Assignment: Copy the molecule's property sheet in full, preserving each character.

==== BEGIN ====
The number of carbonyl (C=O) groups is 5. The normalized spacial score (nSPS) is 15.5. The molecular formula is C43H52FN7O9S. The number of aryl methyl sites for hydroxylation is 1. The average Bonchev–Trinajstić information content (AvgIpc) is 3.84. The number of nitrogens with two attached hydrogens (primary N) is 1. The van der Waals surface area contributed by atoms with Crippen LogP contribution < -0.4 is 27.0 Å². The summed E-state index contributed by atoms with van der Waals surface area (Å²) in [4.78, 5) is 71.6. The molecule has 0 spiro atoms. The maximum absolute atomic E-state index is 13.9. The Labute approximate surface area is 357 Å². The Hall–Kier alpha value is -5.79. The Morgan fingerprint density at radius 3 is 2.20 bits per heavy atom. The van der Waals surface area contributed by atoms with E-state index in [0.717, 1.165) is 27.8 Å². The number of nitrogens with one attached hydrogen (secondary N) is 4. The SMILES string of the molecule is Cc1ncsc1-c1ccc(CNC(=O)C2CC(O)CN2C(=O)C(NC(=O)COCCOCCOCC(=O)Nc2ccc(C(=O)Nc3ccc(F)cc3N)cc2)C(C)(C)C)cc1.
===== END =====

The number of carbonyl (C=O) groups is 5. The normalized spacial score (nSPS) is 15.5. The molecular formula is C43H52FN7O9S. The number of aryl methyl sites for hydroxylation is 1. The average Bonchev–Trinajstić information content (AvgIpc) is 3.84. The number of nitrogens with two attached hydrogens (primary N) is 1. The van der Waals surface area contributed by atoms with Crippen LogP contribution < -0.4 is 27.0 Å². The summed E-state index contributed by atoms with van der Waals surface area (Å²) in [4.78, 5) is 71.6. The molecule has 0 spiro atoms. The maximum absolute atomic E-state index is 13.9. The Labute approximate surface area is 357 Å². The Hall–Kier alpha value is -5.79. The Morgan fingerprint density at radius 3 is 2.20 bits per heavy atom. The van der Waals surface area contributed by atoms with E-state index in [0.717, 1.165) is 27.8 Å². The number of nitrogens with one attached hydrogen (secondary N) is 4. The SMILES string of the molecule is Cc1ncsc1-c1ccc(CNC(=O)C2CC(O)CN2C(=O)C(NC(=O)COCCOCCOCC(=O)Nc2ccc(C(=O)Nc3ccc(F)cc3N)cc2)C(C)(C)C)cc1.